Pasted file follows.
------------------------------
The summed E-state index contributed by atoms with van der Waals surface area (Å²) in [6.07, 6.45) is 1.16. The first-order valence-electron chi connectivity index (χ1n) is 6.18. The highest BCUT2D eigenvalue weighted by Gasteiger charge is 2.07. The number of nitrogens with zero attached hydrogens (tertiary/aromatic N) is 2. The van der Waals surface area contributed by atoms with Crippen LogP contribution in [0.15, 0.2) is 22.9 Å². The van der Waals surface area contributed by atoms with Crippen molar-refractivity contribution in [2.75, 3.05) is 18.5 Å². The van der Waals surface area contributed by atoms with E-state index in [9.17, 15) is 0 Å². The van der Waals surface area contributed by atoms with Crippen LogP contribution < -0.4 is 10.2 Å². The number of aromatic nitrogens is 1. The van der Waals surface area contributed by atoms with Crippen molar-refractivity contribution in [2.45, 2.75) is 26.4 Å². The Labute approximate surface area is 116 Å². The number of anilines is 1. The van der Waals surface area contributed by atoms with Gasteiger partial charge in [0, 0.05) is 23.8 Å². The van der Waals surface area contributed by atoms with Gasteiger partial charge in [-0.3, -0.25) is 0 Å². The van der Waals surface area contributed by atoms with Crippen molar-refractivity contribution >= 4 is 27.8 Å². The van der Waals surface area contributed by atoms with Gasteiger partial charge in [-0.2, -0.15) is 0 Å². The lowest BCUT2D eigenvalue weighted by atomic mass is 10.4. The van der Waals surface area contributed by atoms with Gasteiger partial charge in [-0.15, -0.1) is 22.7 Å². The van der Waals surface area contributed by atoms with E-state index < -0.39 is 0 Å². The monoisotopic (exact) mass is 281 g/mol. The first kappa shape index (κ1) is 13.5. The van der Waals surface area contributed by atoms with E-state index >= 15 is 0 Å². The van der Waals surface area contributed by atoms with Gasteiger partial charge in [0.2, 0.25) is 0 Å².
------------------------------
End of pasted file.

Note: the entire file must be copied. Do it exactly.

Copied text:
The summed E-state index contributed by atoms with van der Waals surface area (Å²) in [6.07, 6.45) is 1.16. The first-order valence-electron chi connectivity index (χ1n) is 6.18. The highest BCUT2D eigenvalue weighted by Gasteiger charge is 2.07. The number of nitrogens with zero attached hydrogens (tertiary/aromatic N) is 2. The van der Waals surface area contributed by atoms with Crippen LogP contribution in [0.15, 0.2) is 22.9 Å². The van der Waals surface area contributed by atoms with Crippen molar-refractivity contribution in [2.75, 3.05) is 18.5 Å². The van der Waals surface area contributed by atoms with E-state index in [9.17, 15) is 0 Å². The van der Waals surface area contributed by atoms with Crippen LogP contribution < -0.4 is 10.2 Å². The number of aromatic nitrogens is 1. The van der Waals surface area contributed by atoms with Crippen molar-refractivity contribution in [2.45, 2.75) is 26.4 Å². The Labute approximate surface area is 116 Å². The number of anilines is 1. The van der Waals surface area contributed by atoms with Gasteiger partial charge in [0, 0.05) is 23.8 Å². The van der Waals surface area contributed by atoms with Gasteiger partial charge in [-0.3, -0.25) is 0 Å². The van der Waals surface area contributed by atoms with Crippen molar-refractivity contribution >= 4 is 27.8 Å². The van der Waals surface area contributed by atoms with Gasteiger partial charge in [-0.2, -0.15) is 0 Å². The lowest BCUT2D eigenvalue weighted by atomic mass is 10.4. The van der Waals surface area contributed by atoms with Gasteiger partial charge in [-0.15, -0.1) is 22.7 Å². The van der Waals surface area contributed by atoms with E-state index < -0.39 is 0 Å². The monoisotopic (exact) mass is 281 g/mol. The first kappa shape index (κ1) is 13.5. The van der Waals surface area contributed by atoms with E-state index >= 15 is 0 Å². The van der Waals surface area contributed by atoms with Gasteiger partial charge in [0.2, 0.25) is 0 Å².